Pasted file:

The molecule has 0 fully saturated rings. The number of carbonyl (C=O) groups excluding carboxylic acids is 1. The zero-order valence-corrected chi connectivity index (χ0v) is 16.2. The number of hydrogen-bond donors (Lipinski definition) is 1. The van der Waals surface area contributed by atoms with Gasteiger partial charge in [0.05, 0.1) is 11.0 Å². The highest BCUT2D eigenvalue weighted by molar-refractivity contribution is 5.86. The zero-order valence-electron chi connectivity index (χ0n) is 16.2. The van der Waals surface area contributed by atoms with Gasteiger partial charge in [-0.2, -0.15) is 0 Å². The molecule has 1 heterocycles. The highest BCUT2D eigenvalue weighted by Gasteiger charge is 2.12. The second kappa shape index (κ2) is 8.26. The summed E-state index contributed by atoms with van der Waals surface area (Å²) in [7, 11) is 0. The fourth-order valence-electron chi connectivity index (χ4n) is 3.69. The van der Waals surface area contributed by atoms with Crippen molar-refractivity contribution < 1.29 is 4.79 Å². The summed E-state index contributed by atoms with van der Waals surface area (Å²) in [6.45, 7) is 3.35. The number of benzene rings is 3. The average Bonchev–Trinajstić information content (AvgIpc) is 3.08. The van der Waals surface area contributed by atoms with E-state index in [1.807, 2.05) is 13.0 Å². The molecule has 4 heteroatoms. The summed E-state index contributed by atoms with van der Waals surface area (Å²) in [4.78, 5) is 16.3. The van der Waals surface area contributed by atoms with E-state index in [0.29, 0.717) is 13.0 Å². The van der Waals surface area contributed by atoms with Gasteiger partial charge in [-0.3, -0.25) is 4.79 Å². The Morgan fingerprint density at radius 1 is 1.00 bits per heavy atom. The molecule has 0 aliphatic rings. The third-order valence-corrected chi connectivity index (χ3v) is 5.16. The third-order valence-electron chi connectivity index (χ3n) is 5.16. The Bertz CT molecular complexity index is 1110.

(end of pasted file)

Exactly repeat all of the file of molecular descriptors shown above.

The molecule has 0 fully saturated rings. The number of carbonyl (C=O) groups excluding carboxylic acids is 1. The zero-order valence-corrected chi connectivity index (χ0v) is 16.2. The number of hydrogen-bond donors (Lipinski definition) is 1. The van der Waals surface area contributed by atoms with Gasteiger partial charge in [0.05, 0.1) is 11.0 Å². The highest BCUT2D eigenvalue weighted by molar-refractivity contribution is 5.86. The zero-order valence-electron chi connectivity index (χ0n) is 16.2. The van der Waals surface area contributed by atoms with Gasteiger partial charge in [-0.2, -0.15) is 0 Å². The molecule has 1 heterocycles. The highest BCUT2D eigenvalue weighted by Gasteiger charge is 2.12. The second kappa shape index (κ2) is 8.26. The summed E-state index contributed by atoms with van der Waals surface area (Å²) in [7, 11) is 0. The fourth-order valence-electron chi connectivity index (χ4n) is 3.69. The van der Waals surface area contributed by atoms with Crippen molar-refractivity contribution < 1.29 is 4.79 Å². The summed E-state index contributed by atoms with van der Waals surface area (Å²) in [6.45, 7) is 3.35. The number of benzene rings is 3. The average Bonchev–Trinajstić information content (AvgIpc) is 3.08. The van der Waals surface area contributed by atoms with E-state index in [1.807, 2.05) is 13.0 Å². The molecule has 4 heteroatoms. The summed E-state index contributed by atoms with van der Waals surface area (Å²) in [4.78, 5) is 16.3. The van der Waals surface area contributed by atoms with E-state index in [0.29, 0.717) is 13.0 Å². The van der Waals surface area contributed by atoms with Gasteiger partial charge in [-0.3, -0.25) is 4.79 Å². The Morgan fingerprint density at radius 1 is 1.00 bits per heavy atom. The molecule has 0 aliphatic rings. The third-order valence-corrected chi connectivity index (χ3v) is 5.16. The third-order valence-electron chi connectivity index (χ3n) is 5.16. The Bertz CT molecular complexity index is 1110.